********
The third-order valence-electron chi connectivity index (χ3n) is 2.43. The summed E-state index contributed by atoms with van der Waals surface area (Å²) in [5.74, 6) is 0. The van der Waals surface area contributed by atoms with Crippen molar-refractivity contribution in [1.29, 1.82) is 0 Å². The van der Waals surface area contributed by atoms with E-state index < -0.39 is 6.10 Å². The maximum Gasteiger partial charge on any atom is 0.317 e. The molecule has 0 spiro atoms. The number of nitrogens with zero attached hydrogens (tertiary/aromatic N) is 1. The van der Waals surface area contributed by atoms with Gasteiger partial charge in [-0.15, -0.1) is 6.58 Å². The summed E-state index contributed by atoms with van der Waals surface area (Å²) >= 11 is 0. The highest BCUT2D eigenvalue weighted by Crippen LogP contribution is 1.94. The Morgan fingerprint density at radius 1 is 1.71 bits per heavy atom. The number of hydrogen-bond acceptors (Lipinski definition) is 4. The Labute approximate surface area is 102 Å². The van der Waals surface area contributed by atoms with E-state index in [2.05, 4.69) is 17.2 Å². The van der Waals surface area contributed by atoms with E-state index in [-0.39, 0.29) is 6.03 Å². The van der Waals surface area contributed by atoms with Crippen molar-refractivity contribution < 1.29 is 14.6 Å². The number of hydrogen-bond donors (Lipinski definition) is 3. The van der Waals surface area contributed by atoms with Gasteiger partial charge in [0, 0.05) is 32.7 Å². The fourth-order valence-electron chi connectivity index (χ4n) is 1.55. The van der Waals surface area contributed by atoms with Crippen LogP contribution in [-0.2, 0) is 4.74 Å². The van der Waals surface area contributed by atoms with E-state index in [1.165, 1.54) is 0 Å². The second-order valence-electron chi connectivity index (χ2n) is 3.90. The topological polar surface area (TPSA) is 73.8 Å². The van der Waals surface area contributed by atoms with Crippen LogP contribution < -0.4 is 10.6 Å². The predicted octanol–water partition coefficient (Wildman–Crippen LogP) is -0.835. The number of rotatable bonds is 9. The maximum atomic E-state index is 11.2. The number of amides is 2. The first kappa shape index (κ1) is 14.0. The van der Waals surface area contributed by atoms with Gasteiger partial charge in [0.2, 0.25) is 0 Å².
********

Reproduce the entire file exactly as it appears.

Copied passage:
The third-order valence-electron chi connectivity index (χ3n) is 2.43. The summed E-state index contributed by atoms with van der Waals surface area (Å²) in [5.74, 6) is 0. The van der Waals surface area contributed by atoms with Crippen molar-refractivity contribution in [1.29, 1.82) is 0 Å². The van der Waals surface area contributed by atoms with E-state index < -0.39 is 6.10 Å². The maximum Gasteiger partial charge on any atom is 0.317 e. The molecule has 0 spiro atoms. The number of nitrogens with zero attached hydrogens (tertiary/aromatic N) is 1. The van der Waals surface area contributed by atoms with Gasteiger partial charge in [-0.15, -0.1) is 6.58 Å². The summed E-state index contributed by atoms with van der Waals surface area (Å²) >= 11 is 0. The highest BCUT2D eigenvalue weighted by Crippen LogP contribution is 1.94. The Morgan fingerprint density at radius 1 is 1.71 bits per heavy atom. The number of hydrogen-bond acceptors (Lipinski definition) is 4. The Labute approximate surface area is 102 Å². The van der Waals surface area contributed by atoms with E-state index in [2.05, 4.69) is 17.2 Å². The van der Waals surface area contributed by atoms with E-state index in [-0.39, 0.29) is 6.03 Å². The van der Waals surface area contributed by atoms with Crippen molar-refractivity contribution < 1.29 is 14.6 Å². The number of hydrogen-bond donors (Lipinski definition) is 3. The van der Waals surface area contributed by atoms with Gasteiger partial charge in [0, 0.05) is 32.7 Å². The fourth-order valence-electron chi connectivity index (χ4n) is 1.55. The van der Waals surface area contributed by atoms with Crippen LogP contribution in [-0.2, 0) is 4.74 Å². The van der Waals surface area contributed by atoms with E-state index in [1.165, 1.54) is 0 Å². The second-order valence-electron chi connectivity index (χ2n) is 3.90. The topological polar surface area (TPSA) is 73.8 Å². The van der Waals surface area contributed by atoms with Crippen LogP contribution < -0.4 is 10.6 Å². The predicted octanol–water partition coefficient (Wildman–Crippen LogP) is -0.835. The number of rotatable bonds is 9. The maximum atomic E-state index is 11.2. The number of amides is 2. The first kappa shape index (κ1) is 14.0. The van der Waals surface area contributed by atoms with Gasteiger partial charge in [0.2, 0.25) is 0 Å².